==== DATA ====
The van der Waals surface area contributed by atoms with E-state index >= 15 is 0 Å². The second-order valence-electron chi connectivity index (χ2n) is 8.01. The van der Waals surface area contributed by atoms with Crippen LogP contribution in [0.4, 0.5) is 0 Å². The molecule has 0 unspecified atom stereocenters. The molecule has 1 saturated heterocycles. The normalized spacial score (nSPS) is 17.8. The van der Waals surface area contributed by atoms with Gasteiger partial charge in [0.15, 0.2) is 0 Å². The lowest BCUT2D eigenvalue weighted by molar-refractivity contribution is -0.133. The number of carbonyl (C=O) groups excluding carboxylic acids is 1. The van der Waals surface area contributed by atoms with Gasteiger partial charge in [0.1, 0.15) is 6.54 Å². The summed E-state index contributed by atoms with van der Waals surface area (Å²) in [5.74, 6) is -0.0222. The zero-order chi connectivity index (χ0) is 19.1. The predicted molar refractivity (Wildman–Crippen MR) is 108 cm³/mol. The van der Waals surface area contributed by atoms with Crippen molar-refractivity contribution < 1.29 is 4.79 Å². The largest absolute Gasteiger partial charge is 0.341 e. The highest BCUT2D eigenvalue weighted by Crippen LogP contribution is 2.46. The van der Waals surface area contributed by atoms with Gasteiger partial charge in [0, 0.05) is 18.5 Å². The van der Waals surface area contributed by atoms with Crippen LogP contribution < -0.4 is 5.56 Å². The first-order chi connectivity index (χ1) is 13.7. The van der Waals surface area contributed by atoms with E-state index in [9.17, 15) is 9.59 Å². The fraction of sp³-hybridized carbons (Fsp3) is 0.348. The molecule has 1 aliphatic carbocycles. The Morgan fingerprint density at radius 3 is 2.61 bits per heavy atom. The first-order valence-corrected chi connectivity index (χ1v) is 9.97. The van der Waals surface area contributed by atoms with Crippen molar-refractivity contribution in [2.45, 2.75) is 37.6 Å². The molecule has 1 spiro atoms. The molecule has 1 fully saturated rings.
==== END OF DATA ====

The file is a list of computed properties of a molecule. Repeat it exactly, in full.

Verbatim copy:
The van der Waals surface area contributed by atoms with E-state index >= 15 is 0 Å². The second-order valence-electron chi connectivity index (χ2n) is 8.01. The van der Waals surface area contributed by atoms with Crippen LogP contribution in [0.4, 0.5) is 0 Å². The molecule has 0 unspecified atom stereocenters. The molecule has 1 saturated heterocycles. The normalized spacial score (nSPS) is 17.8. The van der Waals surface area contributed by atoms with Gasteiger partial charge in [0.15, 0.2) is 0 Å². The lowest BCUT2D eigenvalue weighted by molar-refractivity contribution is -0.133. The number of carbonyl (C=O) groups excluding carboxylic acids is 1. The van der Waals surface area contributed by atoms with Gasteiger partial charge in [0.1, 0.15) is 6.54 Å². The summed E-state index contributed by atoms with van der Waals surface area (Å²) in [5.74, 6) is -0.0222. The zero-order chi connectivity index (χ0) is 19.1. The predicted molar refractivity (Wildman–Crippen MR) is 108 cm³/mol. The van der Waals surface area contributed by atoms with Crippen molar-refractivity contribution < 1.29 is 4.79 Å². The largest absolute Gasteiger partial charge is 0.341 e. The highest BCUT2D eigenvalue weighted by Crippen LogP contribution is 2.46. The van der Waals surface area contributed by atoms with Gasteiger partial charge in [0, 0.05) is 18.5 Å². The van der Waals surface area contributed by atoms with Crippen LogP contribution < -0.4 is 5.56 Å². The first-order chi connectivity index (χ1) is 13.7. The van der Waals surface area contributed by atoms with E-state index in [9.17, 15) is 9.59 Å². The fraction of sp³-hybridized carbons (Fsp3) is 0.348. The molecule has 1 aliphatic carbocycles. The Morgan fingerprint density at radius 3 is 2.61 bits per heavy atom. The first-order valence-corrected chi connectivity index (χ1v) is 9.97. The van der Waals surface area contributed by atoms with Crippen molar-refractivity contribution in [2.45, 2.75) is 37.6 Å². The molecule has 1 spiro atoms. The molecule has 1 fully saturated rings.